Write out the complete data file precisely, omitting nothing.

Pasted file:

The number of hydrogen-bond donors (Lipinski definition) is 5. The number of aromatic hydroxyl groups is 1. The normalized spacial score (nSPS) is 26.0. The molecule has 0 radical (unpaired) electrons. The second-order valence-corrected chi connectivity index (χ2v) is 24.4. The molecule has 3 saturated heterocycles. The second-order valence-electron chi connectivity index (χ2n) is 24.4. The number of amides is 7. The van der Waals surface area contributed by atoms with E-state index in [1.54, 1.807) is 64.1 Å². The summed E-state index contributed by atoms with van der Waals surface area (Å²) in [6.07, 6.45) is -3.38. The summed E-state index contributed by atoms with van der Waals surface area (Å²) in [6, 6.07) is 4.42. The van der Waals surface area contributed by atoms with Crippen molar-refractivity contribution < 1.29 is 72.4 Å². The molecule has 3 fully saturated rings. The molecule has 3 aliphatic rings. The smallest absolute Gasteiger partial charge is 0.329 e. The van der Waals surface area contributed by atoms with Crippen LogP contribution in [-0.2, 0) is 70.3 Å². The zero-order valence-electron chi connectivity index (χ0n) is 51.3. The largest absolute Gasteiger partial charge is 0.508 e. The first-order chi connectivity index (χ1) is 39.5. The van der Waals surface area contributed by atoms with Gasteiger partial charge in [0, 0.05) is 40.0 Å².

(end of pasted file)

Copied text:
The number of hydrogen-bond donors (Lipinski definition) is 5. The number of aromatic hydroxyl groups is 1. The normalized spacial score (nSPS) is 26.0. The molecule has 0 radical (unpaired) electrons. The second-order valence-corrected chi connectivity index (χ2v) is 24.4. The molecule has 3 saturated heterocycles. The second-order valence-electron chi connectivity index (χ2n) is 24.4. The number of amides is 7. The van der Waals surface area contributed by atoms with E-state index in [1.54, 1.807) is 64.1 Å². The summed E-state index contributed by atoms with van der Waals surface area (Å²) in [6.07, 6.45) is -3.38. The summed E-state index contributed by atoms with van der Waals surface area (Å²) in [6, 6.07) is 4.42. The van der Waals surface area contributed by atoms with Crippen molar-refractivity contribution < 1.29 is 72.4 Å². The molecule has 3 fully saturated rings. The molecule has 3 aliphatic rings. The smallest absolute Gasteiger partial charge is 0.329 e. The van der Waals surface area contributed by atoms with Crippen LogP contribution in [-0.2, 0) is 70.3 Å². The zero-order valence-electron chi connectivity index (χ0n) is 51.3. The largest absolute Gasteiger partial charge is 0.508 e. The first-order chi connectivity index (χ1) is 39.5. The van der Waals surface area contributed by atoms with Gasteiger partial charge in [0, 0.05) is 40.0 Å².